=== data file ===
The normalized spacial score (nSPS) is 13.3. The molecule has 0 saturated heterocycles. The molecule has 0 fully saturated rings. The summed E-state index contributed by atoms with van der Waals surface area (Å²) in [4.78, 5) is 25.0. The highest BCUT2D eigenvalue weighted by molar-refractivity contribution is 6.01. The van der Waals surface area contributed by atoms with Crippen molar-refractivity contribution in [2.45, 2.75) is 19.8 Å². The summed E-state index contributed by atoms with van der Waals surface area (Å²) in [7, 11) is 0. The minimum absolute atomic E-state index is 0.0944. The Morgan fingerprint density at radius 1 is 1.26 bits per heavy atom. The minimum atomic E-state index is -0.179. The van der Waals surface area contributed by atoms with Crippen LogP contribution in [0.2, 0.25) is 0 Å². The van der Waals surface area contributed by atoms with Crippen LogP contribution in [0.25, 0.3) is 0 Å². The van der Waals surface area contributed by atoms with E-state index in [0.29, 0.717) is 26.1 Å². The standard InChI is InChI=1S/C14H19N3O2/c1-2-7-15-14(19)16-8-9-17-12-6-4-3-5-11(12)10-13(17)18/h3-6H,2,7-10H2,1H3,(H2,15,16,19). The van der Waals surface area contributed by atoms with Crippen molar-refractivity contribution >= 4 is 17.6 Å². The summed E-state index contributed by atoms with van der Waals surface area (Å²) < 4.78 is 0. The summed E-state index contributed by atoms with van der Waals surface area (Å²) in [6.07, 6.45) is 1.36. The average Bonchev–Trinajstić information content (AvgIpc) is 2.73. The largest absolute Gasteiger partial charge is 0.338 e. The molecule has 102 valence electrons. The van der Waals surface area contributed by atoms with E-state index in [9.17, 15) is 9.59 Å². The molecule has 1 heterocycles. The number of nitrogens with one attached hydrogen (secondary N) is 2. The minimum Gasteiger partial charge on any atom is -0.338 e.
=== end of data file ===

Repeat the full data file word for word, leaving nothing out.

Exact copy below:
The normalized spacial score (nSPS) is 13.3. The molecule has 0 saturated heterocycles. The molecule has 0 fully saturated rings. The summed E-state index contributed by atoms with van der Waals surface area (Å²) in [4.78, 5) is 25.0. The highest BCUT2D eigenvalue weighted by molar-refractivity contribution is 6.01. The van der Waals surface area contributed by atoms with Crippen molar-refractivity contribution in [2.45, 2.75) is 19.8 Å². The summed E-state index contributed by atoms with van der Waals surface area (Å²) in [7, 11) is 0. The minimum absolute atomic E-state index is 0.0944. The Morgan fingerprint density at radius 1 is 1.26 bits per heavy atom. The minimum atomic E-state index is -0.179. The van der Waals surface area contributed by atoms with Crippen LogP contribution in [0.2, 0.25) is 0 Å². The van der Waals surface area contributed by atoms with Crippen LogP contribution in [0.25, 0.3) is 0 Å². The van der Waals surface area contributed by atoms with E-state index in [0.29, 0.717) is 26.1 Å². The standard InChI is InChI=1S/C14H19N3O2/c1-2-7-15-14(19)16-8-9-17-12-6-4-3-5-11(12)10-13(17)18/h3-6H,2,7-10H2,1H3,(H2,15,16,19). The van der Waals surface area contributed by atoms with Crippen molar-refractivity contribution >= 4 is 17.6 Å². The summed E-state index contributed by atoms with van der Waals surface area (Å²) < 4.78 is 0. The summed E-state index contributed by atoms with van der Waals surface area (Å²) in [6.07, 6.45) is 1.36. The average Bonchev–Trinajstić information content (AvgIpc) is 2.73. The largest absolute Gasteiger partial charge is 0.338 e. The molecule has 102 valence electrons. The van der Waals surface area contributed by atoms with E-state index in [9.17, 15) is 9.59 Å². The molecule has 1 heterocycles. The number of nitrogens with one attached hydrogen (secondary N) is 2. The minimum Gasteiger partial charge on any atom is -0.338 e.